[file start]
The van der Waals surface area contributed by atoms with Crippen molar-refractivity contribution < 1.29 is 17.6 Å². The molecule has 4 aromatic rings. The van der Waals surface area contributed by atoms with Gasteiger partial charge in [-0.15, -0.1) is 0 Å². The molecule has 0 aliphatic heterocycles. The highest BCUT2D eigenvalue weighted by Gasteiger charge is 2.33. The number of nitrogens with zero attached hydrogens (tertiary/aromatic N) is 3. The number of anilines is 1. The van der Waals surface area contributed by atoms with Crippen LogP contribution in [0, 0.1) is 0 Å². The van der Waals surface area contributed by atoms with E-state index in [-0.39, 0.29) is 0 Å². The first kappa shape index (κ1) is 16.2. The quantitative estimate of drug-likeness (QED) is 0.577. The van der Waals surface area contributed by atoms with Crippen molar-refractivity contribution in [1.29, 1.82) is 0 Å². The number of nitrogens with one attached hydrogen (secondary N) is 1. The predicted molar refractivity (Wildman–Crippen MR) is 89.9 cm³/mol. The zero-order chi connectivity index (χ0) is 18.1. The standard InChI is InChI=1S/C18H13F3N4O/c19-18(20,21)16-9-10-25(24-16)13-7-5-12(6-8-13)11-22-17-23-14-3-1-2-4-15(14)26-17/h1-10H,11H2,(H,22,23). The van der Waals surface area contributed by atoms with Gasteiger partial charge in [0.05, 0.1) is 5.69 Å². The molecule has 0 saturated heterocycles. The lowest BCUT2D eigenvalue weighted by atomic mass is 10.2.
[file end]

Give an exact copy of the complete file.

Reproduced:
The van der Waals surface area contributed by atoms with Crippen molar-refractivity contribution < 1.29 is 17.6 Å². The molecule has 4 aromatic rings. The van der Waals surface area contributed by atoms with Gasteiger partial charge in [-0.15, -0.1) is 0 Å². The molecule has 0 aliphatic heterocycles. The highest BCUT2D eigenvalue weighted by Gasteiger charge is 2.33. The number of nitrogens with zero attached hydrogens (tertiary/aromatic N) is 3. The number of anilines is 1. The van der Waals surface area contributed by atoms with Crippen LogP contribution in [0, 0.1) is 0 Å². The van der Waals surface area contributed by atoms with E-state index in [-0.39, 0.29) is 0 Å². The first kappa shape index (κ1) is 16.2. The quantitative estimate of drug-likeness (QED) is 0.577. The van der Waals surface area contributed by atoms with Crippen molar-refractivity contribution in [1.29, 1.82) is 0 Å². The number of nitrogens with one attached hydrogen (secondary N) is 1. The predicted molar refractivity (Wildman–Crippen MR) is 89.9 cm³/mol. The zero-order chi connectivity index (χ0) is 18.1. The standard InChI is InChI=1S/C18H13F3N4O/c19-18(20,21)16-9-10-25(24-16)13-7-5-12(6-8-13)11-22-17-23-14-3-1-2-4-15(14)26-17/h1-10H,11H2,(H,22,23). The van der Waals surface area contributed by atoms with Gasteiger partial charge in [0.05, 0.1) is 5.69 Å². The molecule has 0 saturated heterocycles. The lowest BCUT2D eigenvalue weighted by atomic mass is 10.2.